Last year I moved into a new house and finally had room for a workshop. For the past year I have been setting up shop in my basement and working on various home improvement projects. It wasn’t long before the lack of a workbench became a serious problem. Since I work for a local university, I often can get leftover or discarded furniture for free. I grabbed an old computer table, raised it a few inches, and had myself a temporary solution.
This was where I started:
I lucked into a large number of hutches for student desks that were being discarded. They were made of hard maple and the price was right (free!). Given this new source of maple I figured it was time to build a “real” workbench. Then it was time for research. I read The Workbench Book by Landis, read several FWW articles and read everything I could on the web and searching through Google. In the end I settled on a design very similar to the Fortune/Nelson/Klauz style in the Workbench Book, borrowing little bits from other sources.
Now while I had a large quantity of free maple, there was a problem. The hutches were only 36” long and most of the wood in each hutch was only ¾” thick. Each hutch had a couple of narrow pieces that were 1” thick, and I decided to use these to build up the body of the top. Since they were only about 34” long, I needed to attach them end to end to get sufficient length for the top. Fortunately I didn’t need a very long bench due to my shop size, so the length I would realize (about 68”) was perfect.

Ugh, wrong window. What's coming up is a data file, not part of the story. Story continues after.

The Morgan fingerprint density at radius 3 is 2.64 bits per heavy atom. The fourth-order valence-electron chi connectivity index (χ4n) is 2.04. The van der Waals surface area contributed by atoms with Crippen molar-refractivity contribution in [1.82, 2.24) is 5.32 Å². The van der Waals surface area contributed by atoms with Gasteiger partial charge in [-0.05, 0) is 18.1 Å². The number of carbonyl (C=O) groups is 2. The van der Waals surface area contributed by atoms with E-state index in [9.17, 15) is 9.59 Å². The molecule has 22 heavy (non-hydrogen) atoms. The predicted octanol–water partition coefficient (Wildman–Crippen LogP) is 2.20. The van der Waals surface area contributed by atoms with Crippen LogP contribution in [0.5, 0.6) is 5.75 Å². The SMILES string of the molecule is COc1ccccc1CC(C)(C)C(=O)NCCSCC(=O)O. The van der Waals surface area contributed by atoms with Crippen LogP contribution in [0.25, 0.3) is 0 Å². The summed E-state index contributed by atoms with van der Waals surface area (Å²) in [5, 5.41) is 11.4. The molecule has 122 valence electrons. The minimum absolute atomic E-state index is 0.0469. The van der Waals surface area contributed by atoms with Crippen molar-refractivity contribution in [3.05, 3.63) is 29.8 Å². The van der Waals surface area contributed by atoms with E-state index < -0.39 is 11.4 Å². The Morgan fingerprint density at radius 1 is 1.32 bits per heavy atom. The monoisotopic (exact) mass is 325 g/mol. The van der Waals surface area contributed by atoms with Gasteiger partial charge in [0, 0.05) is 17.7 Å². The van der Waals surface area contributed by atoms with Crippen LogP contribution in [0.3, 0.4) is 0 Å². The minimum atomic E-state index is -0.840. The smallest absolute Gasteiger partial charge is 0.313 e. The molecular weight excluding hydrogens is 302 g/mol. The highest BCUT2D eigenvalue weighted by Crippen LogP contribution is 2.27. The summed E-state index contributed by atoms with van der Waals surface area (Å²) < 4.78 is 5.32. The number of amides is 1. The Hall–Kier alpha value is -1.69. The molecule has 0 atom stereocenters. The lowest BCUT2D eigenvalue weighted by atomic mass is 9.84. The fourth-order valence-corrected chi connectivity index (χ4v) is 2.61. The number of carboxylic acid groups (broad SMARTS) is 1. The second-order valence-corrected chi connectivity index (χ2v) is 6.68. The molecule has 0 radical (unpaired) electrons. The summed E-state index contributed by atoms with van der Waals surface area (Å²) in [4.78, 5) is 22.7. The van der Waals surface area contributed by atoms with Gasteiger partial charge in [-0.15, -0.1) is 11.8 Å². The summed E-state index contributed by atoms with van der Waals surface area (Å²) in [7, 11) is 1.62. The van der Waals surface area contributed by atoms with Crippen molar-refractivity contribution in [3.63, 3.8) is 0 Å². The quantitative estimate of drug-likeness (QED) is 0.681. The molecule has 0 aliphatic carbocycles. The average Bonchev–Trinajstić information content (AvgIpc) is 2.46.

This is some of the lumber that came from the hutches:
I considered several methods of connecting these pieces. While one effective method of attaching pieces on end is a scarf joint, it would necessitate the loss of too much length. Since I would be gluing the lengths into a butcher block lamination anyway, I decided the strength of the scarf joint wasn’t necessary. I considered several other options for connecting the ends, but most were complex to implement. I settled on a simple 45 degree angle joined with a biscuit. Not a terribly strong joint, but good enough for a piece that would be part of a lamination. I had to make up around 30 of these boards, so decided to make jigs for cutting and gluing up the joints.
Here is the sled I made for the table saw: Here is the jig I made for glue-up:
The sled and jig allowed for creating perfectly straight lengths of 1” stock that were 2”wide by 65” long. I jointed and planed them into usable stock to remove the finish and true up the edges. I then glued them into three separate laminations. I did this to allow each of the laminations to fit through my planer. I used a small paint roller to apply the glue since I needed good coverage quickly to glue up the laminations, and it worked great. You can also see some of the bounty I got from the infamous Woodcraft Jorgensen clamp sale.
Gluing up the sections: Here are the three laminations:
Since maple has a totally irritating tendency to chip out when jointing and planing, I took pains to attempt to line up the grain in the laminations to all orient in the same direction to minimize chip out. After planing the laminations, I glued them into one slab. I ended up with a main top just about 2” thick.
Now they are one: